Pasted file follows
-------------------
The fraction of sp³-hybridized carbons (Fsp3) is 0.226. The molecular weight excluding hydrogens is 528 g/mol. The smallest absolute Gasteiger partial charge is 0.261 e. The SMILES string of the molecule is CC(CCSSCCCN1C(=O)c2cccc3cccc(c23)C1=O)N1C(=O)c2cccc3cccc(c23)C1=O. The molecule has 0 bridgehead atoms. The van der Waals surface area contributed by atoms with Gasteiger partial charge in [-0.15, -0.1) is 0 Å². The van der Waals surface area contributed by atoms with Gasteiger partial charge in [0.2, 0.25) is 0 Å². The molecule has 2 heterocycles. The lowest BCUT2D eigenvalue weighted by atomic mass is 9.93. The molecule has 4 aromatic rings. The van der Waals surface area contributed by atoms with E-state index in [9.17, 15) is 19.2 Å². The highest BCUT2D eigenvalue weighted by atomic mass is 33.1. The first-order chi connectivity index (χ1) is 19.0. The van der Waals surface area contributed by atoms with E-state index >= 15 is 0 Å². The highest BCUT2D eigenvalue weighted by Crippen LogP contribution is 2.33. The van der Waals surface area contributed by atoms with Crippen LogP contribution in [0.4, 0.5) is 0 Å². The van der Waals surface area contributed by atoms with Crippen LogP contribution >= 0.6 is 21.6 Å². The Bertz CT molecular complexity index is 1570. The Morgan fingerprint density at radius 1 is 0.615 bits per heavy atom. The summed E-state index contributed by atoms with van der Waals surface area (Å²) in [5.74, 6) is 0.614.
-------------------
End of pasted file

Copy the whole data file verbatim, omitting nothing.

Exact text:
The fraction of sp³-hybridized carbons (Fsp3) is 0.226. The molecular weight excluding hydrogens is 528 g/mol. The smallest absolute Gasteiger partial charge is 0.261 e. The SMILES string of the molecule is CC(CCSSCCCN1C(=O)c2cccc3cccc(c23)C1=O)N1C(=O)c2cccc3cccc(c23)C1=O. The molecule has 0 bridgehead atoms. The van der Waals surface area contributed by atoms with Gasteiger partial charge in [-0.15, -0.1) is 0 Å². The van der Waals surface area contributed by atoms with Gasteiger partial charge in [0.2, 0.25) is 0 Å². The molecule has 2 heterocycles. The lowest BCUT2D eigenvalue weighted by atomic mass is 9.93. The molecule has 4 aromatic rings. The van der Waals surface area contributed by atoms with E-state index in [9.17, 15) is 19.2 Å². The highest BCUT2D eigenvalue weighted by atomic mass is 33.1. The first-order chi connectivity index (χ1) is 19.0. The van der Waals surface area contributed by atoms with E-state index >= 15 is 0 Å². The highest BCUT2D eigenvalue weighted by Crippen LogP contribution is 2.33. The van der Waals surface area contributed by atoms with Crippen LogP contribution in [0.4, 0.5) is 0 Å². The van der Waals surface area contributed by atoms with Crippen LogP contribution >= 0.6 is 21.6 Å². The Bertz CT molecular complexity index is 1570. The Morgan fingerprint density at radius 1 is 0.615 bits per heavy atom. The summed E-state index contributed by atoms with van der Waals surface area (Å²) in [5.74, 6) is 0.614.